Mayweather and the Ghost of Boxing Present then proceed to go on a whirlwind tour of the globe. In the Philippines, Manny Pacquiao is a congressman and a demigod, and can do no wrong. In England, Ricky Hatton, Joe Calzaghe and David Haye sell out massive soccer stadiums for fights against even overmatched foes, because of their legions of fans and supporters. In Germany, the Klitschko brothers do the same, and in Canada, fighters like Lucian Bute and Jean Pascal are adored. “Let’s not even go to Mexico,” the Ghost of Boxing Present says, “The love that fighters like Erik Morales, Marco Antonio Barrera, and even, yes, Julio Cesar Chavez Jr., receive would just be too much for you to witness!”

“But I’m better than every one of those fighters!” Mayweather protests.

“Maybe you are, but without the love of the people, you’ll never be viewed that way.” With that, the Ghost of Boxing Present disappears.

The Ghost of Boxing Future Visits Mr. Mayweather

Mayweather is now completely taken aback, trying to piece together everything that he has just seen. How could all of this be, he wonders to himself. I’m Money Mayweather, I’m the greatest fighter, I sell the most pay-per-views, it should all be about me…

And then, slowly coming into his field of view is yet another mysterious being, the Ghost of Boxing Future. It looks like some sort of insatiable beast, steadily moving forward and eating away its competition one piece, one square, at a time. Is it Spiderman… Batman… or what other creature stirring in the night? “Pacman,” the Ghost of Boxing Future says as he walks forward and reveals himself to be none other than Manny Pacquiao.

“For you see, Floyd, when fans of boxing look back on this era in twenty or thirty years, it’s not you who will be remembered, it’s me!” Pacquiao joyfully exclaims. “I won them over with pure excitement and enthusiasm while I faced all comers and became the pound for pound best in the sport. From there, I kept adding more fans to my personal kingdom with my kind, humble nature. I didn’t really try to, that’s just what happened, and I love each and every person that chose to tune in and watch me perform. Even though my own accomplishments could be questioned, they are instead lauded, and I’m forever remembered as the fighter you wouldn’t dare meet!”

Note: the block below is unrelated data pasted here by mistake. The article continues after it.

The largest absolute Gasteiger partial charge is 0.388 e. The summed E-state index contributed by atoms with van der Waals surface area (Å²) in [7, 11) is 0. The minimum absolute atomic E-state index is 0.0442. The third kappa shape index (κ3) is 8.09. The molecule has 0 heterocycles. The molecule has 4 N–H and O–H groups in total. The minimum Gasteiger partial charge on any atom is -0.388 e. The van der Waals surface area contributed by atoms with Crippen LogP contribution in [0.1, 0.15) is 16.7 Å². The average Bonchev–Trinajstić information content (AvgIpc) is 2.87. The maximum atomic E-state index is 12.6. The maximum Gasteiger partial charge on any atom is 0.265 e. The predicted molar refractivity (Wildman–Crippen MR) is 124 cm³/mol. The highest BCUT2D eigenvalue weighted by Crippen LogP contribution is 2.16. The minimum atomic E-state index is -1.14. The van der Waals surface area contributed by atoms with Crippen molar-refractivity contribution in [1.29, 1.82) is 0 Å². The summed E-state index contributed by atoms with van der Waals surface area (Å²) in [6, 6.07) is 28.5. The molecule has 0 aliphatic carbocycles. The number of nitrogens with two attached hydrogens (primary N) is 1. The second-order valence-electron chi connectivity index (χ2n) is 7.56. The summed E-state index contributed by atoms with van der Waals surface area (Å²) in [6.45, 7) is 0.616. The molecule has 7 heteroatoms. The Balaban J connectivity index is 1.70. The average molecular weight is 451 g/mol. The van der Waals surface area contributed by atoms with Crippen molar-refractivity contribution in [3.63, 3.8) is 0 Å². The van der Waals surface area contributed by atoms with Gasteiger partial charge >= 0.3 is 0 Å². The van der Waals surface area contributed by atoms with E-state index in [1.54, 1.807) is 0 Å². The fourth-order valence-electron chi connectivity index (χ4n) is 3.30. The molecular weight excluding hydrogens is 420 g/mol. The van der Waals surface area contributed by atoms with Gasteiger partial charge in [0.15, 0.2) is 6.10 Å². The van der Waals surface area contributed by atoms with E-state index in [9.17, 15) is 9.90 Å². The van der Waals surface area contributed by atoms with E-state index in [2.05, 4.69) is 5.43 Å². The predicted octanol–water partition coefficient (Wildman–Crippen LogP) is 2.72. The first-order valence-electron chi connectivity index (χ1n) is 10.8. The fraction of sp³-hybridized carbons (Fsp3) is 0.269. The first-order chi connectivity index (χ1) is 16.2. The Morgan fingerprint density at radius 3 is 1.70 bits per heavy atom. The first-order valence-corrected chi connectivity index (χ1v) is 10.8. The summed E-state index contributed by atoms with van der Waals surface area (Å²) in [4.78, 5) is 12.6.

“This can’t be… I could have beaten you… I was the best for a decade!… You fought a string of guys that I beat first… and those drug tests, you wouldn’t take those drug tests… and I deserved more of the money, because I sell more fights… and catch-weight fights, really? I mean c’mon… and… and…” And then Mr. Mayweather awakens in his bed, a cold sweat dripping down his face, a Segway parked by the side of the mattress.

I cannot let it end like this, Mr. Mayweather decides. And so Floyd Mayweather once again becomes the Pretty Boy instead of the Money grabber, he wins over fans with his Joy, instead of convincing them to buy his fights only for the hope of seeing him lose.

Talking aloud, to nobody in particular, Mr. Mayweather gets louder and louder as he continues, eventually reaching a full shout, “I’m getting this fight made… I need to be the one that fans remember as the best of his time, not Manny Pacquiao. I’m better than he is and I’ll prove it! Bob Arum, Top Rank, Golden Boy and everyone else be damned! I’ll meet Pacquiao in the ring and the rest will take care of itself!”

And so it was that the Ghosts of Boxing Past, Present and Future convinced Mr. Mayweather of what he needed to do. If he wanted to be the Greatest, he had only to make the fight against Manny Pacquiao happen. If he wanted to be beloved, he had only to turn off the Money act and go back to being Floyd, Floyd Joy Mayweather Jr. Whether it would be enough or not, nobody knew. Not even Mr. Mayweather. But he was going to find out for himself, and nothing would get in his way.

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Matt Taylor is a boxing enthusiast and fan who has been interested and involved within the sport for over 15 years. He loves watching and analysing fights from all over the world and is a big fan of the Heavyweight division.